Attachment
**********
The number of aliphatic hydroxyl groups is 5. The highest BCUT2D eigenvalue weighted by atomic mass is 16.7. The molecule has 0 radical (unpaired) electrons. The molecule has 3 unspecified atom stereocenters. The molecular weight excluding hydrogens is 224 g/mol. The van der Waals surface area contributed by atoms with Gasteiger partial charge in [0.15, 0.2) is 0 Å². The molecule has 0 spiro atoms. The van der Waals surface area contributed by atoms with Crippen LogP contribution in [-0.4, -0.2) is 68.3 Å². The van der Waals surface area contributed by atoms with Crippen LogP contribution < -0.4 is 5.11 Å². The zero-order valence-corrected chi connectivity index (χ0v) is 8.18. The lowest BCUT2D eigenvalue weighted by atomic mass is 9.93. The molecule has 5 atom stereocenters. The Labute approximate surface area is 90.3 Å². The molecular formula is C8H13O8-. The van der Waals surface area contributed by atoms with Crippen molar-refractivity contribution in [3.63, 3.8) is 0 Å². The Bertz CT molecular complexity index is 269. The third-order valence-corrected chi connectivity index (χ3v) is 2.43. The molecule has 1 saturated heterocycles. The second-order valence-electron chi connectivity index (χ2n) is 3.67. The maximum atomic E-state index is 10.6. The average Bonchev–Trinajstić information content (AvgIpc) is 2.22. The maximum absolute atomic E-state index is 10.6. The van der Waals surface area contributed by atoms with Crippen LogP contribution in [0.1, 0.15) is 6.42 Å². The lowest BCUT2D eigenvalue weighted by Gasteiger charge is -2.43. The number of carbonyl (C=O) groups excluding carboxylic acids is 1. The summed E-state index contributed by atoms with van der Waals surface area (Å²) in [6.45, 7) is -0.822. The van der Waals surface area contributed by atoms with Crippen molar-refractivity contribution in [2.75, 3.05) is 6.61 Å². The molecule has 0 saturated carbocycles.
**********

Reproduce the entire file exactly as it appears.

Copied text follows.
The number of aliphatic hydroxyl groups is 5. The highest BCUT2D eigenvalue weighted by atomic mass is 16.7. The molecule has 0 radical (unpaired) electrons. The molecule has 3 unspecified atom stereocenters. The molecular weight excluding hydrogens is 224 g/mol. The van der Waals surface area contributed by atoms with Gasteiger partial charge in [0.15, 0.2) is 0 Å². The molecule has 0 spiro atoms. The van der Waals surface area contributed by atoms with Crippen LogP contribution in [-0.4, -0.2) is 68.3 Å². The van der Waals surface area contributed by atoms with Crippen LogP contribution < -0.4 is 5.11 Å². The zero-order valence-corrected chi connectivity index (χ0v) is 8.18. The lowest BCUT2D eigenvalue weighted by atomic mass is 9.93. The molecule has 5 atom stereocenters. The Labute approximate surface area is 90.3 Å². The molecular formula is C8H13O8-. The van der Waals surface area contributed by atoms with Crippen molar-refractivity contribution in [3.63, 3.8) is 0 Å². The Bertz CT molecular complexity index is 269. The third-order valence-corrected chi connectivity index (χ3v) is 2.43. The molecule has 1 saturated heterocycles. The second-order valence-electron chi connectivity index (χ2n) is 3.67. The maximum atomic E-state index is 10.6. The average Bonchev–Trinajstić information content (AvgIpc) is 2.22. The maximum absolute atomic E-state index is 10.6. The van der Waals surface area contributed by atoms with Crippen LogP contribution in [0.1, 0.15) is 6.42 Å². The lowest BCUT2D eigenvalue weighted by Gasteiger charge is -2.43. The number of carbonyl (C=O) groups excluding carboxylic acids is 1. The summed E-state index contributed by atoms with van der Waals surface area (Å²) in [6.45, 7) is -0.822. The van der Waals surface area contributed by atoms with Crippen molar-refractivity contribution in [2.75, 3.05) is 6.61 Å². The molecule has 0 saturated carbocycles.